On September 7, 2016, the Ontario Court of Justice ("ONCJ")1 imposed a suspended sentence on a young man charged with criminal harassment, contrary to section 264 of the Criminal Code of Canada (the "Code"), after he posted nude and semi-nude images of his underage girlfriend to a public pornographic website without her consent.

Botong Zhou became romantically involved with a young woman (the "Complainant") when she was 14 and he was 16. At Mr. Zhou's request, the Complainant took sexually explicit photos of herself and posted them on a private website that only she and Mr. Zhou had access to. After posting the photos to the private website, the Complainant discovered that 10 of her nude and semi-nude photos were posted to a public pornographic website and had been viewed over 1,300 times over a span of two years. Underneath the photos, Mr. Zhou asked viewers to "rate" the Complainant and describe what they would "do to her".

Mr. Zhou's actions had detrimental consequences for the Complainant. She eventually became depressed, anxious and terrified over knowing that 1,300 people had seen her photos and feared that these images would reappear and affect her future.

As a result of his actions, Mr. Zhou was charged with possessing, accessing, and distributing child pornography. However, at the time of sentencing, the child pornography charges were dropped and Mr. Zhou pled guilty to one count of criminal harassment contrary to section 264 of the Code . It provides:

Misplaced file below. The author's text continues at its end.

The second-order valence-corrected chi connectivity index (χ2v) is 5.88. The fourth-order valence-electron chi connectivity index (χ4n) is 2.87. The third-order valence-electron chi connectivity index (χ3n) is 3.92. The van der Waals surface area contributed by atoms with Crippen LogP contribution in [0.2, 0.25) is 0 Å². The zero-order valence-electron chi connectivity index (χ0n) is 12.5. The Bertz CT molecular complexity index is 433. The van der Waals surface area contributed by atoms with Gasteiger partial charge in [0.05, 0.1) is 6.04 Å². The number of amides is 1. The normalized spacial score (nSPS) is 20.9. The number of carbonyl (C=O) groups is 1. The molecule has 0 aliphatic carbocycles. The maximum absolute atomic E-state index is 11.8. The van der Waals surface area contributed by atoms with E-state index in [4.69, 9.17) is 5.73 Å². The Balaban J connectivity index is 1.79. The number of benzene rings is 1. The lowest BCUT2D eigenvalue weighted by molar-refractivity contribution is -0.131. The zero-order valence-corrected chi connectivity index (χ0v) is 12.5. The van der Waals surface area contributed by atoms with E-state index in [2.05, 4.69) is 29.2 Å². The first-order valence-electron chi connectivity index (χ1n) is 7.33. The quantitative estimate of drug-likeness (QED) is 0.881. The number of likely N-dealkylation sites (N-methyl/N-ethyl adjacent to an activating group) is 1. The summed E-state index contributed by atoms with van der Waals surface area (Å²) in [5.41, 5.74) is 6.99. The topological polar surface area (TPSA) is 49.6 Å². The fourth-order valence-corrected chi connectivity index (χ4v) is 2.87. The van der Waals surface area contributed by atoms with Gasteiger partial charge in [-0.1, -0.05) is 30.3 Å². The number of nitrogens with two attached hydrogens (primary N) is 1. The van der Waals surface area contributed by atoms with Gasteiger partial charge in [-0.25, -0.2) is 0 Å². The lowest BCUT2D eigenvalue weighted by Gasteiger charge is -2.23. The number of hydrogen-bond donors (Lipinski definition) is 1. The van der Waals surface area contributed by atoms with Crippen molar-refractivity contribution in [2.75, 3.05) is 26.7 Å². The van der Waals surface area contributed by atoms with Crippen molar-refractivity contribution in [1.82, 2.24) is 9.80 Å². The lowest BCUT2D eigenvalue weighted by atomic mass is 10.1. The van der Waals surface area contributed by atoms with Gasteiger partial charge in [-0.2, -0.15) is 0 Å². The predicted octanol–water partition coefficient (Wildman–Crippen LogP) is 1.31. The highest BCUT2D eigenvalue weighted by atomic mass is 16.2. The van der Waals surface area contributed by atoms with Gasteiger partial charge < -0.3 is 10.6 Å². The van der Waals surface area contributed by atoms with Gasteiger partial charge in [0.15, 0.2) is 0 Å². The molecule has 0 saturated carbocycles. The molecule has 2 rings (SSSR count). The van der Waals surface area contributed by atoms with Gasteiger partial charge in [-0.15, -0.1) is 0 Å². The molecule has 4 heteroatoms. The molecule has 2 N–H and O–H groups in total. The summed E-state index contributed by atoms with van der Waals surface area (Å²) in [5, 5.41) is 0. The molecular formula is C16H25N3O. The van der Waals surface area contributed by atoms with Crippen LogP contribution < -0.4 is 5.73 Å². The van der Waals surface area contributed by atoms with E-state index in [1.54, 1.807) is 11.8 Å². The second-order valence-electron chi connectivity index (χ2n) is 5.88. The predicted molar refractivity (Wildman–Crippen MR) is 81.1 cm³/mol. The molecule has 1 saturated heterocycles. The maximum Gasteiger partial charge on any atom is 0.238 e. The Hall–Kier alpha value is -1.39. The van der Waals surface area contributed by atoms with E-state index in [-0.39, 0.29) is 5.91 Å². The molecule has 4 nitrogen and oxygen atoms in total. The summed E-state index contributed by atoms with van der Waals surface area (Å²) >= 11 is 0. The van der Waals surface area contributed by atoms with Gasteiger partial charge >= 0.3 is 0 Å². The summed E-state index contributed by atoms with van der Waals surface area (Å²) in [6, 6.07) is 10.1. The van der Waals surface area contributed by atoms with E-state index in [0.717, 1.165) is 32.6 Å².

264(1) No person shall, without lawful authority and knowing that another person is harassed or recklessly as to whether the other person is harassed, engage in conduct referred to in subsection (2) that causes that other person reasonably, in all the circumstances, to fear for their safety or the safety of anyone known to them.2

At the time of sentencing, the Crown submitted that a suspended sentence with 12 months of probation would be appropriate, while Mr. Zhou sought an absolute discharge.

In determining an appropriate sentence for Mr. Zhou, the Court stressed the heightened public awareness over the prevalence of the non-consensual distribution of intimate images, recently coined "sexting". Particularly, in response to the current "sexting" phenomenon, the federal government created a new criminal offence, under section 162.1, specifically targeting this type of behaviour. Although the new section 162.1 came into force in March 2015, after the commission of Mr. Zhou's offence, the Court stressed that section covers non-consensual sexting, which often begins with consensual texting, as it did in this case. The Court cites Justice Atwood of the Nova Scotia provincial court, who stated that

... this province and this country underwent a transformational shift in recognizing the vulnerability of young people – particularly females – to trauma, psychological harm, serial victimization and predation as a result of people (including — perhaps particularly including — age peers) doing precisely what [the accused] did to his victims.3

According to the Court, the increased prevalence of these types of crimes, charged under the rubric of criminal harassment in Mr. Zhou's case, is a factor that heightens the general gravity of the offence. The Court then listed other factors that also heightened the gravity of Mr. Zhou's offence. Most notably,

  • Mr. Zhou's conduct persisted over a two-year period and was not 'isolated';
  • The 'breach of trust' and ongoing deceit and betrayal occurred while Mr. Zhou continued to be in a romantic relationship with the Complainant;